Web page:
[Day 226] After nearly 12 days in the Utah desert, it was time to haul ass to California. I’d out in a good amount of hours after climbing the day before, and ended up sleeping in a shitty truck stop behind some random fast food place. Not the most glamorous, but when you close all the curtains and all you see is the inside of the van, it’s pretty damn cozy.
There’s so many places I want to visit along that drive that I really had to focus my eyes on the road and not look at all the signs to cool destinations… I only stopped for a few hours a couple times; to get some work done and to cook and eat meals. Driving solo, listning to hours of podcasts (thank you @richroll for all the hours of entertainment). So many thoughts and feelings after the time in Indian Creek running through my head. Sometimes driving long distances are good for thinking, almost meditative if you’re out on the open road and not on busy ugly freeways…
Pulling up to the house I used to live in in San Clemente at 10pm felt kind of surreal. Exhausted from the days travel, I basically just parked and went to bed. Considered an evening jump in the ocean but was a little too tired to muster that energy. Tomorrow!
I'm just back from spending a few days in a small, but significant, village on the Indo-Myanmar border. Now split between India and Myanmar (Burma), this Khiamniungan Naga settlement was once famed for its fighting prowess and feared for miles around. In one raid, in 1936, it attacked the Chang Naga village of Kejok, 35 km away, and took fifty-three heads. Soon afterwards, the British launched a punitive expedition, marching across the mountains with an army of sepoys and burning the village to the ground.
Seven years later, in August 1943, an American C-46 crashed here whilst flying a 2WW mission to China. Incredibly, those same headhunters looked after the nineteen survivors for 22 days, until a British rescue party arrived from Mokokchung, 140 miles to the west. If you want to know the full story read Robert Lyman's book, Among the Headhunters. It's a ripping yarn.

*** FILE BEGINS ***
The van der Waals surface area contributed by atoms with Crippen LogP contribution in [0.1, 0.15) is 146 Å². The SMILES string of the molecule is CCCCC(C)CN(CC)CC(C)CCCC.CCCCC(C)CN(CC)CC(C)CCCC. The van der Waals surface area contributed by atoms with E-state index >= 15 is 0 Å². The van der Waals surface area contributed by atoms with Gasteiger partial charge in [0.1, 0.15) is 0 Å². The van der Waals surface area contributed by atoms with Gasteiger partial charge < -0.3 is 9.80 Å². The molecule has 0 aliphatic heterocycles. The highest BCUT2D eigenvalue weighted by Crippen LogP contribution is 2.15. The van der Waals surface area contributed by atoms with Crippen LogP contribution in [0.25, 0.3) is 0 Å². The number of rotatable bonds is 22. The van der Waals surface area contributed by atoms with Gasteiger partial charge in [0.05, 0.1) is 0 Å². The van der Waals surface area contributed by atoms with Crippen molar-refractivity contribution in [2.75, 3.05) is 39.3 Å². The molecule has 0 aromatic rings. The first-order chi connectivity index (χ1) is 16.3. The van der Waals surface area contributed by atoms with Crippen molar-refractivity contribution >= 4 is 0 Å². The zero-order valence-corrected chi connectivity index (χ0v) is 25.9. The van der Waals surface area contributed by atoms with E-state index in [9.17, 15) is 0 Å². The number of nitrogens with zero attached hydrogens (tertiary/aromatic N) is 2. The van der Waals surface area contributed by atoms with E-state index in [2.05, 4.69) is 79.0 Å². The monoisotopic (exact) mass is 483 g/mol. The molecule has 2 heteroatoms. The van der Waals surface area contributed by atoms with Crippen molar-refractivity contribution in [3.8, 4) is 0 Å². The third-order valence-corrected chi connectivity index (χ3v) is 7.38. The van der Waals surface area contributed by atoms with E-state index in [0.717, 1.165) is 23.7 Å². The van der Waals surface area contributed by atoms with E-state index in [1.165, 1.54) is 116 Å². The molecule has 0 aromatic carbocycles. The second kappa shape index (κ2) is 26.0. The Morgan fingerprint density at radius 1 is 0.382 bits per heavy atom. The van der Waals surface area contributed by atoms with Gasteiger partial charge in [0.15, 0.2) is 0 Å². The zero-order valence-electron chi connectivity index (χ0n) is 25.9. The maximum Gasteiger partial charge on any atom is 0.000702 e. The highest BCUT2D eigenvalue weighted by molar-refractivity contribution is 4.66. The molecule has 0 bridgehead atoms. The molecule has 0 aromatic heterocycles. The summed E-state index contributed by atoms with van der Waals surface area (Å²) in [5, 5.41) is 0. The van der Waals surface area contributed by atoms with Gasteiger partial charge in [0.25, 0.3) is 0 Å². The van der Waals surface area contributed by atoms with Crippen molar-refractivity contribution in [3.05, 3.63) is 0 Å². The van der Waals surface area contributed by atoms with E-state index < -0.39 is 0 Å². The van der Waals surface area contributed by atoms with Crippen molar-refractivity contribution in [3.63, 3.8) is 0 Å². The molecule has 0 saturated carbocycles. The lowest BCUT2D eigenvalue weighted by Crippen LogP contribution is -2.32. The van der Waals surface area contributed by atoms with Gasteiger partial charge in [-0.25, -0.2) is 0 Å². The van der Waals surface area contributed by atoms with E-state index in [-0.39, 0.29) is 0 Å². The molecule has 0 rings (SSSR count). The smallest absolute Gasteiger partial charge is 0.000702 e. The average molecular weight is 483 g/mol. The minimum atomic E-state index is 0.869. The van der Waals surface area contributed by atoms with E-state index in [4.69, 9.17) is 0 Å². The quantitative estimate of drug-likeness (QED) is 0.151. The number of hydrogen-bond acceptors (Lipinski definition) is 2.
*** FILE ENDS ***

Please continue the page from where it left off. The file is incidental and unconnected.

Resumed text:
Being a bit of a history geek, I wanted to see if any of the elders remembered the crash, or if parts of the plane still remained. Amazingly, some of the gaonburas, or village chiefs, did remember it, and hey presto, I found a rotor from the C-46's propeller in one of the village morungs. Even more remarkable, one of the elders, who was 'ninety plus', remembered the earlier British raid, and could recite the names of the villagers killed in the attack. When I asked about why they'd raided Kejok, the chiefs spent half an hour, perhaps more, explaining a complex web of debt, broken promises and revenge, and detailing the exact names of all those involved.
Decades later, life isn't easy here. Naga rebels hide out in the surrounding jungles, and a new border fence threatens to separate the village from 5500 hectares of their ancestral lands. Just three weeks ago, one of these rebel groups attacked the Indian Army post here - thankfully there were no casualties. Despite all this, the people here couldn't have been kinder to me, and I've come away with a notebook filled with stories. Thank you 😊❤️